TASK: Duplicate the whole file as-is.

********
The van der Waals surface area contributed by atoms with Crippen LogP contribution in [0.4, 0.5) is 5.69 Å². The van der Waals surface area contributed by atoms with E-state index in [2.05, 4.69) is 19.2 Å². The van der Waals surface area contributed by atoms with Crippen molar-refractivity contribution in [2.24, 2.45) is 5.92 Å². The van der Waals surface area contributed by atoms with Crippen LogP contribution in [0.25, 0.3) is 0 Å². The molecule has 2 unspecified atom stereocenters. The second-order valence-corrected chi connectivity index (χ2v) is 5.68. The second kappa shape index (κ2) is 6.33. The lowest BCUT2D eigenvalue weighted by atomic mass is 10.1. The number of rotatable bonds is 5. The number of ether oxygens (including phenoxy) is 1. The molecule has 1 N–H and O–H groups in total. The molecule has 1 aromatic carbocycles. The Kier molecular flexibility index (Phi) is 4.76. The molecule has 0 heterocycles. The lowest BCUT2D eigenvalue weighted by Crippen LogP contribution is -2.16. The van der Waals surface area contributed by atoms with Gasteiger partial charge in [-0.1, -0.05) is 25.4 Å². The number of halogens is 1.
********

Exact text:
The van der Waals surface area contributed by atoms with Crippen LogP contribution in [0.4, 0.5) is 5.69 Å². The van der Waals surface area contributed by atoms with E-state index in [2.05, 4.69) is 19.2 Å². The van der Waals surface area contributed by atoms with Crippen molar-refractivity contribution in [2.24, 2.45) is 5.92 Å². The van der Waals surface area contributed by atoms with Crippen LogP contribution in [0.25, 0.3) is 0 Å². The molecule has 2 unspecified atom stereocenters. The second-order valence-corrected chi connectivity index (χ2v) is 5.68. The second kappa shape index (κ2) is 6.33. The lowest BCUT2D eigenvalue weighted by atomic mass is 10.1. The number of rotatable bonds is 5. The number of ether oxygens (including phenoxy) is 1. The molecule has 1 N–H and O–H groups in total. The molecule has 1 aromatic carbocycles. The Kier molecular flexibility index (Phi) is 4.76. The molecule has 0 heterocycles. The lowest BCUT2D eigenvalue weighted by Crippen LogP contribution is -2.16. The van der Waals surface area contributed by atoms with Gasteiger partial charge in [-0.1, -0.05) is 25.4 Å². The number of halogens is 1.